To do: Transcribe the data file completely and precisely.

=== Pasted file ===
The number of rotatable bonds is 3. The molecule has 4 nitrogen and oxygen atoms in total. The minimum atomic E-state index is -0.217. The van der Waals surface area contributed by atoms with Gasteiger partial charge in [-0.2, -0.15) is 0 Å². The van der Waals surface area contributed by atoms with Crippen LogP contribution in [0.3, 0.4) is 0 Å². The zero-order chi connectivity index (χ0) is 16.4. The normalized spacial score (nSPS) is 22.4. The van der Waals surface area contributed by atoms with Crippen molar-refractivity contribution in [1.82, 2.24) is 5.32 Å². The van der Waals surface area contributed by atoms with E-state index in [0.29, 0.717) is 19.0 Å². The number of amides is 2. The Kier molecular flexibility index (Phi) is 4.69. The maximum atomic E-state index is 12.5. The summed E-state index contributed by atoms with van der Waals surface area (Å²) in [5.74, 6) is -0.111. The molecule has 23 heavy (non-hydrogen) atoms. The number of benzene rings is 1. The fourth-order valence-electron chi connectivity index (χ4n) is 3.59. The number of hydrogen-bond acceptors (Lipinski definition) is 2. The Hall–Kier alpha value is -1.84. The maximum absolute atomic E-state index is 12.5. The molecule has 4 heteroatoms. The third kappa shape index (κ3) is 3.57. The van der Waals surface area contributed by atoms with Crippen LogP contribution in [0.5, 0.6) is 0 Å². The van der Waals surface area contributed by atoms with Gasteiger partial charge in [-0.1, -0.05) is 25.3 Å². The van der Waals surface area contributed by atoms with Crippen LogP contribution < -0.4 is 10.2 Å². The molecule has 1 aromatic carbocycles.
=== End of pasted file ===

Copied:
The number of rotatable bonds is 3. The molecule has 4 nitrogen and oxygen atoms in total. The minimum atomic E-state index is -0.217. The van der Waals surface area contributed by atoms with Gasteiger partial charge in [-0.2, -0.15) is 0 Å². The van der Waals surface area contributed by atoms with Crippen LogP contribution in [0.3, 0.4) is 0 Å². The zero-order chi connectivity index (χ0) is 16.4. The normalized spacial score (nSPS) is 22.4. The van der Waals surface area contributed by atoms with Crippen molar-refractivity contribution in [1.82, 2.24) is 5.32 Å². The van der Waals surface area contributed by atoms with E-state index in [0.29, 0.717) is 19.0 Å². The number of amides is 2. The Kier molecular flexibility index (Phi) is 4.69. The maximum atomic E-state index is 12.5. The summed E-state index contributed by atoms with van der Waals surface area (Å²) in [5.74, 6) is -0.111. The molecule has 23 heavy (non-hydrogen) atoms. The number of benzene rings is 1. The fourth-order valence-electron chi connectivity index (χ4n) is 3.59. The number of hydrogen-bond acceptors (Lipinski definition) is 2. The Hall–Kier alpha value is -1.84. The maximum absolute atomic E-state index is 12.5. The molecule has 4 heteroatoms. The third kappa shape index (κ3) is 3.57. The van der Waals surface area contributed by atoms with Crippen LogP contribution in [0.5, 0.6) is 0 Å². The van der Waals surface area contributed by atoms with Gasteiger partial charge in [-0.1, -0.05) is 25.3 Å². The van der Waals surface area contributed by atoms with Crippen LogP contribution < -0.4 is 10.2 Å². The molecule has 1 aromatic carbocycles.